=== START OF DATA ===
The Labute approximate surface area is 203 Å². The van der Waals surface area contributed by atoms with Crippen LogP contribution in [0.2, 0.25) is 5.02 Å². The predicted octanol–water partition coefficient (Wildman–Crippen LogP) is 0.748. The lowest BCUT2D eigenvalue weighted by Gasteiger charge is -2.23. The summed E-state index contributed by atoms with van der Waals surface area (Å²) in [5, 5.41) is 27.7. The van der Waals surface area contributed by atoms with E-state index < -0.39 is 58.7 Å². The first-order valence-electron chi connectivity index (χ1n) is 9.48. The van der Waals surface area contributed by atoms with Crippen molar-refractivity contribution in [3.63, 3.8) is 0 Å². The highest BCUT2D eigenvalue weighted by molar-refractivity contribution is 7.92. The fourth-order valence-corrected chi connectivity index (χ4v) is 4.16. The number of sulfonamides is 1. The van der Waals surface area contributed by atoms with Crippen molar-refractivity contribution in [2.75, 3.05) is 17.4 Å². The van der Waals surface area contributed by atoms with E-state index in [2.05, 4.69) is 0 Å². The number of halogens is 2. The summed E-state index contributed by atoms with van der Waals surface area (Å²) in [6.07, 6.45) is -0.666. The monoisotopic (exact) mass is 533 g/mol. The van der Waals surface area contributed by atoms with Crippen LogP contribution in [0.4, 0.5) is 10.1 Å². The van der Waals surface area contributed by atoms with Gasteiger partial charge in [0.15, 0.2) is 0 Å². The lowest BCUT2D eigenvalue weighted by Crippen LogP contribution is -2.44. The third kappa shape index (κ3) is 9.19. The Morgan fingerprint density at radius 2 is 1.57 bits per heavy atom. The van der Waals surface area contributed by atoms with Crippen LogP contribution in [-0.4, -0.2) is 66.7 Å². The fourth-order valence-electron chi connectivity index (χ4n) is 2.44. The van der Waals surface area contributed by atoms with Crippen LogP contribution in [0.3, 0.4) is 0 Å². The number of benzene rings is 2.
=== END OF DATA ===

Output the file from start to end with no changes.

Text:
The Labute approximate surface area is 203 Å². The van der Waals surface area contributed by atoms with Crippen LogP contribution in [0.2, 0.25) is 5.02 Å². The predicted octanol–water partition coefficient (Wildman–Crippen LogP) is 0.748. The lowest BCUT2D eigenvalue weighted by Gasteiger charge is -2.23. The summed E-state index contributed by atoms with van der Waals surface area (Å²) in [5, 5.41) is 27.7. The van der Waals surface area contributed by atoms with E-state index < -0.39 is 58.7 Å². The first-order valence-electron chi connectivity index (χ1n) is 9.48. The van der Waals surface area contributed by atoms with Crippen molar-refractivity contribution in [3.63, 3.8) is 0 Å². The highest BCUT2D eigenvalue weighted by molar-refractivity contribution is 7.92. The fourth-order valence-corrected chi connectivity index (χ4v) is 4.16. The number of sulfonamides is 1. The van der Waals surface area contributed by atoms with Crippen molar-refractivity contribution in [2.75, 3.05) is 17.4 Å². The van der Waals surface area contributed by atoms with E-state index in [2.05, 4.69) is 0 Å². The number of halogens is 2. The summed E-state index contributed by atoms with van der Waals surface area (Å²) in [6.07, 6.45) is -0.666. The monoisotopic (exact) mass is 533 g/mol. The van der Waals surface area contributed by atoms with Crippen LogP contribution in [0.4, 0.5) is 10.1 Å². The van der Waals surface area contributed by atoms with Gasteiger partial charge in [0.15, 0.2) is 0 Å². The lowest BCUT2D eigenvalue weighted by Crippen LogP contribution is -2.44. The third kappa shape index (κ3) is 9.19. The Morgan fingerprint density at radius 2 is 1.57 bits per heavy atom. The van der Waals surface area contributed by atoms with Crippen LogP contribution in [-0.4, -0.2) is 66.7 Å². The fourth-order valence-electron chi connectivity index (χ4n) is 2.44. The van der Waals surface area contributed by atoms with Crippen LogP contribution in [0.3, 0.4) is 0 Å². The number of benzene rings is 2.